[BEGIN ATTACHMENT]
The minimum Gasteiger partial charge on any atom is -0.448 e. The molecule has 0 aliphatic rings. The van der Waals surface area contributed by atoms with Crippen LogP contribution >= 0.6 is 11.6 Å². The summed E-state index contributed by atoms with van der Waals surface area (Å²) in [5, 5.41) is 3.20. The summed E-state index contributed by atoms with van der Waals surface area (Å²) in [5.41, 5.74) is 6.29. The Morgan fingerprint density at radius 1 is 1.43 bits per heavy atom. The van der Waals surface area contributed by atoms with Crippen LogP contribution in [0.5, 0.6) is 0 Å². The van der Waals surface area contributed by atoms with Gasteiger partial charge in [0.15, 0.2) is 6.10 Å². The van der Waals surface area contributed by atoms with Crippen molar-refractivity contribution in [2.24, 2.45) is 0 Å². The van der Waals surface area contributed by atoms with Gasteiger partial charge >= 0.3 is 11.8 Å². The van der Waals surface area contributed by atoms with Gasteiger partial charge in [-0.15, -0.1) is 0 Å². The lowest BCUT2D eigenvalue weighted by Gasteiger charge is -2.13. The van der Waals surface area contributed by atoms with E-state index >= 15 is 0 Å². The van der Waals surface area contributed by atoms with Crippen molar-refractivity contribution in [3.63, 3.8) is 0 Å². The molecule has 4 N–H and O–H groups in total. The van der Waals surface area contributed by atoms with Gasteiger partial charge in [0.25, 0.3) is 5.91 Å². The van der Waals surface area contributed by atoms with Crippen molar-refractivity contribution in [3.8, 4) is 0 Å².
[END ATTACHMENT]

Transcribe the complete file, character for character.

The minimum Gasteiger partial charge on any atom is -0.448 e. The molecule has 0 aliphatic rings. The van der Waals surface area contributed by atoms with Crippen LogP contribution >= 0.6 is 11.6 Å². The summed E-state index contributed by atoms with van der Waals surface area (Å²) in [5, 5.41) is 3.20. The summed E-state index contributed by atoms with van der Waals surface area (Å²) in [5.41, 5.74) is 6.29. The Morgan fingerprint density at radius 1 is 1.43 bits per heavy atom. The van der Waals surface area contributed by atoms with Crippen LogP contribution in [0.5, 0.6) is 0 Å². The van der Waals surface area contributed by atoms with Gasteiger partial charge in [0.15, 0.2) is 6.10 Å². The van der Waals surface area contributed by atoms with Crippen molar-refractivity contribution in [2.24, 2.45) is 0 Å². The van der Waals surface area contributed by atoms with Gasteiger partial charge >= 0.3 is 11.8 Å². The van der Waals surface area contributed by atoms with Gasteiger partial charge in [-0.15, -0.1) is 0 Å². The lowest BCUT2D eigenvalue weighted by Gasteiger charge is -2.13. The van der Waals surface area contributed by atoms with E-state index >= 15 is 0 Å². The van der Waals surface area contributed by atoms with Crippen molar-refractivity contribution in [3.63, 3.8) is 0 Å². The molecule has 4 N–H and O–H groups in total. The van der Waals surface area contributed by atoms with Gasteiger partial charge in [0.25, 0.3) is 5.91 Å². The van der Waals surface area contributed by atoms with Crippen molar-refractivity contribution in [3.8, 4) is 0 Å².